It is no great secret that American consumers are awash with debt. According to a recent article posted by consumer finance site NerdWallet, the average U.S. household (non-mortgage) consumer debt profile included $15,611 of revolving credit card debt, and $32,264 of student loan debt. Add to that the value of other non-mortgage installment loans, such as auto loans and home equity lines of credit (HELOCs), and it is little wonder that debt management is among the most queried topics in online financial advice forums.
Financial planners tend to recommend a two-pronged approach to advising consumers on how to reduce and eliminate debt. The first and most important step is to get disciplined about budgeting. In other words, don’t spend more than you earn (no easy task in a society whose culture (and economy) is driven by consumer spending). The second step is to take advantage of tools that enable consumers to consolidate and refinance at lower interest rates. Common recommendations include HELOCs, transferring credit card debt to issuers offering 0% financing, and consolidating debt through peer-to-peer lending sites, such as Lending Club, Prosper, and Best Egg.
Interestingly, the 401(k) loan is an often overlooked source of funds for debt consolidation and interest rate reduction. According to the Employee Benefit Research Institute, 87% of 401(k) plans offer loan options. Per IRS rules, plan participants may borrow up to 50% of their vested balance up to a maximum of $50,000. Repayment of the loan must generally occur within 5 years, and payments must be made in substantially equal payments that include principal and interest and that are paid at least quarterly. Loan repayments are not plan contributions. The interest rate of the loan and the repayment schedule are provided by the plan administrator based upon IRS guidelines.
However, to some financial advisors, the 401(k) plan is the third rail of debt management strategies – a source of capital that should never be touched. There are two basic reasons for this aversion. The first reason is behavioral. Specifically, for consumers with a proclivity for debt accumulation, the fear is that using one’s 401(k) to consolidate debt will both imperil retirement preparedness and, in the absence of disciplined budgeting, simply feed the borrower’s debt addiction. The second reason is the belief that borrowing funds from one’s 401(k) will cause the consumer to miss out investment returns.
But is this really sound guidance? Two recently published papers in Journal of Financial Planning suggest that 401(k) loans offer unique advantages relative to the other popular refinancing avenues.
As these papers note, a critical feature that distinguishes 401(k) loans from other financing alternatives is that the interest on 401(k) loans is repaid to the borrower’s own account. Instead of paying interest to the lender, with a 401(k) loan, the loan interest actually adds to one’s retirement savings. The papers also point out that, while some detractors argue that borrowing from a 401(k) is a poor strategy because interest payments made to a pre-tax account are paid with after-tax dollars, such reasoning flawed since interest on all other loan sources is also paid with after-tax earnings. In fact, if one borrows from his/her Roth 401(k), there is no functional difference between the loan interest that is repaid and participant’s own regular after-tax salary deferral contributions.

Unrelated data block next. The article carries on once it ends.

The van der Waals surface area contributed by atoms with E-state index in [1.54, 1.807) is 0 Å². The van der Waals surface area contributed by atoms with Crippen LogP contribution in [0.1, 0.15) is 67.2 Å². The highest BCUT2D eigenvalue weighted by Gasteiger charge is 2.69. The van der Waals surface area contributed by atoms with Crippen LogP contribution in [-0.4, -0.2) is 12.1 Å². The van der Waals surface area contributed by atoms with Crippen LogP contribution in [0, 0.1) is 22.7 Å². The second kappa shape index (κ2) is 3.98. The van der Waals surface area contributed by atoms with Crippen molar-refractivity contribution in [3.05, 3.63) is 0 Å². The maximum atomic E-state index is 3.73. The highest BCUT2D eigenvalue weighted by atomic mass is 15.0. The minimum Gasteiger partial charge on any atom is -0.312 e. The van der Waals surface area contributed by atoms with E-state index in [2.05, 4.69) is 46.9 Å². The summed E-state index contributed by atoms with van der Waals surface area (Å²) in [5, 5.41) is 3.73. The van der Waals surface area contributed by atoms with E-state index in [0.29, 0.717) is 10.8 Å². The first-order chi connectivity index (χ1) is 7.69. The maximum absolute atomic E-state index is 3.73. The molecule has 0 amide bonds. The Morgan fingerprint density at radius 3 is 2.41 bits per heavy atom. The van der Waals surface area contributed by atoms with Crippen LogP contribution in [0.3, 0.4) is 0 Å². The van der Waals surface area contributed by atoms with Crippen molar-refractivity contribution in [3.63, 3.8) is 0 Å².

However, while both of these papers acknowledge that borrowing from a 401(k) works best when investment returns are low, it is surprising that researchers to date (including the authors of the afore-referenced papers) do not appear to have fully considered the potential advantage that may be gained from avoiding sharply negative investment returns, such as the 50% bear market declines that occurred in the U.S. stock market from 2000-2002 and 2007-2009.
Many plan participants who took 401(k) loans in early 2000 or in mid-2007 undoubtedly and unwittingly side-stepped portfolio declines on the money they borrowed and instead grew their savings by the amount of interest they repaid. Conversely, of course, 401(k) participants who elected to borrow from their 401(k)s at the market nadirs in early 2002 or 2009, likely missed out on the market rebounds over the ensuing years. From this, we may intuitively conclude that 401(k) loans may be ill-advised when the investment markets are depressed and may be advantageous when the markets are at or near all-time highs.
Naysayers will likely counter that such guidance is akin to market timing – which brings us to today. While it is admittedly possible that investment returns may surge in the years ahead, given that the U.S. stock market has more than doubled over the past six years, we do know for a fact that 401(k) borrowers today are decidedly not withdrawing at a time when values are depressed. While an element of timing risk is arguably present in all borrowing decisions, with the major stock market indices hovering near record highs, common sense suggests that plan participants with high-interest consumer debt may find this to be a positively ideal time to borrow from their 401(k)s.